Review: Frontier

Frontier by Can Xue

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As my literary journey continues, I seem to increasingly be drawn to stranger and stranger works of fiction. The more proudly weird, surreal, or unabashedly subversive a novel is, the more I like it. It is at this frontier of literature (heh see what I did there) that I find myself often. It is here that Can Xue’s remarkable novel lies.

Frontier is set in the strange Pebble Town, a tiny village in Chinese interior up against the Snow Mountain. It is here that wolves roam the streets at night, gardens appear and disappear, and the world is not quite what we’re used to. This idiosyncratic narrative weaves in and out of the different lives of the people of this town.

Can Xue is one of China’s foremost experimental writers. She has written several novels, poetry, and hundreds of short stories; many of which haven’t made it into English translation.

She’s also a peculiar figure. Someone who takes her role a writer more seriously into something akin to performance art (she refers to herself in the third-person among other things). I’ve always been fascinated by people that take their art, and live it in the real world like that. But however you feel about her “antics”, there’s something about her writing that has started to get western attention (some even saying she could be a runner-up for a Nobel). This was my first introduction to her work, and my was it fascinating.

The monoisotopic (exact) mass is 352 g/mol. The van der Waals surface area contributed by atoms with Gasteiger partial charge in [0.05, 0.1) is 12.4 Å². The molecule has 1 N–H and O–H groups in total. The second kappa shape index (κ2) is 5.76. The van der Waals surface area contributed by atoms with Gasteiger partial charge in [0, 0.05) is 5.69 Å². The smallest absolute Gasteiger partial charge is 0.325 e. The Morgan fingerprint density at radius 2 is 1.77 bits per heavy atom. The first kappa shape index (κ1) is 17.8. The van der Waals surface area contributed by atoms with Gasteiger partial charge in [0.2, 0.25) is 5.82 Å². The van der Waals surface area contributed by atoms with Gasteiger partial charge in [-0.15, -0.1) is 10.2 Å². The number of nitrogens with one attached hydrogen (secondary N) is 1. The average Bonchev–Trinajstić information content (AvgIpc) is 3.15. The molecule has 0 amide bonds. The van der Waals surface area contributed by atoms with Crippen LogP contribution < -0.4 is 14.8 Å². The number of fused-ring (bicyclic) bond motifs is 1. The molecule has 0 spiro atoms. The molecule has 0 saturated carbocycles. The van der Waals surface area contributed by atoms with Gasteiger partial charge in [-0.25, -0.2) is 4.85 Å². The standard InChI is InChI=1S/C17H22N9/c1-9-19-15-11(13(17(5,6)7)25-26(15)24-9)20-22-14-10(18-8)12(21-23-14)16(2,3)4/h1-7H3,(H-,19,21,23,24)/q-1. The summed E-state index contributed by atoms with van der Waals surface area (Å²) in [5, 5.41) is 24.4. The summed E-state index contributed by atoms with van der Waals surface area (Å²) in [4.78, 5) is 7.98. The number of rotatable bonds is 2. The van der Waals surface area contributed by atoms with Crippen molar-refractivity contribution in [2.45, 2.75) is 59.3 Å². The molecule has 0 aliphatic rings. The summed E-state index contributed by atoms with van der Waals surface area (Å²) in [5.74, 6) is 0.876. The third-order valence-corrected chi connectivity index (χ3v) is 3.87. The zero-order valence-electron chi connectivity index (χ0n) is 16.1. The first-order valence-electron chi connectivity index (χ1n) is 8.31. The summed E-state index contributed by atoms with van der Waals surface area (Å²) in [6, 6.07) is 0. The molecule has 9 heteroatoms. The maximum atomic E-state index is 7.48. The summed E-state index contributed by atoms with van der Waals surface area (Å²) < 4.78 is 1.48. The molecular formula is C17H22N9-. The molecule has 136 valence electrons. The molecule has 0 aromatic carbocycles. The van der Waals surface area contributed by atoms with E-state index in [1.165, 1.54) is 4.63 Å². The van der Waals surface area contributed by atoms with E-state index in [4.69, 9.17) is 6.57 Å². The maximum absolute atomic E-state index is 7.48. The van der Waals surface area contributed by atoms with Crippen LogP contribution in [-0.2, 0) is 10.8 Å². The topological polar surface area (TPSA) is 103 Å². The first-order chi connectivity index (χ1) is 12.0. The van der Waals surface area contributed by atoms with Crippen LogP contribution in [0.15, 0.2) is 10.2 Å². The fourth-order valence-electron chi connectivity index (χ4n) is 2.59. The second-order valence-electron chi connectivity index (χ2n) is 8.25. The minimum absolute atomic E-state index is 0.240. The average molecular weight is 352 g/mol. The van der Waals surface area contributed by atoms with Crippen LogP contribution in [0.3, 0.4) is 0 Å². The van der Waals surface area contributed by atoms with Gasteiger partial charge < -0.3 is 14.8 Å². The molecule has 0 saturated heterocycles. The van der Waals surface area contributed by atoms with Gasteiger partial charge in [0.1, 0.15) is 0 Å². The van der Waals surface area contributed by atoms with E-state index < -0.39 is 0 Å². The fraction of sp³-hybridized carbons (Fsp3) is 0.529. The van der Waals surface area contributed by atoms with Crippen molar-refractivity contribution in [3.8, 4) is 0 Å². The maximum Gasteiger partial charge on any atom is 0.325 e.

There’s something about this novel that makes it feel like you’re lost, wandering in a dream. Put it perfectly in the introduction, it actually seems like the book seems longer than it is. And not in a droning, this is boring kind of way, but as an enthralling  journey into the surreal, avant-garde mind of Ms. Xue.

It is abstract. It is unconventional.  It is experimental. Don’t pick up this book, thinking you’ll get some slightly weird SFF. But if you’re attracted to the aforementioned qualities at all. If you’ve liked the work of Kafka, Joyce, and other writers who traveled at the fringes of their literary times. This book is for you.

 

 

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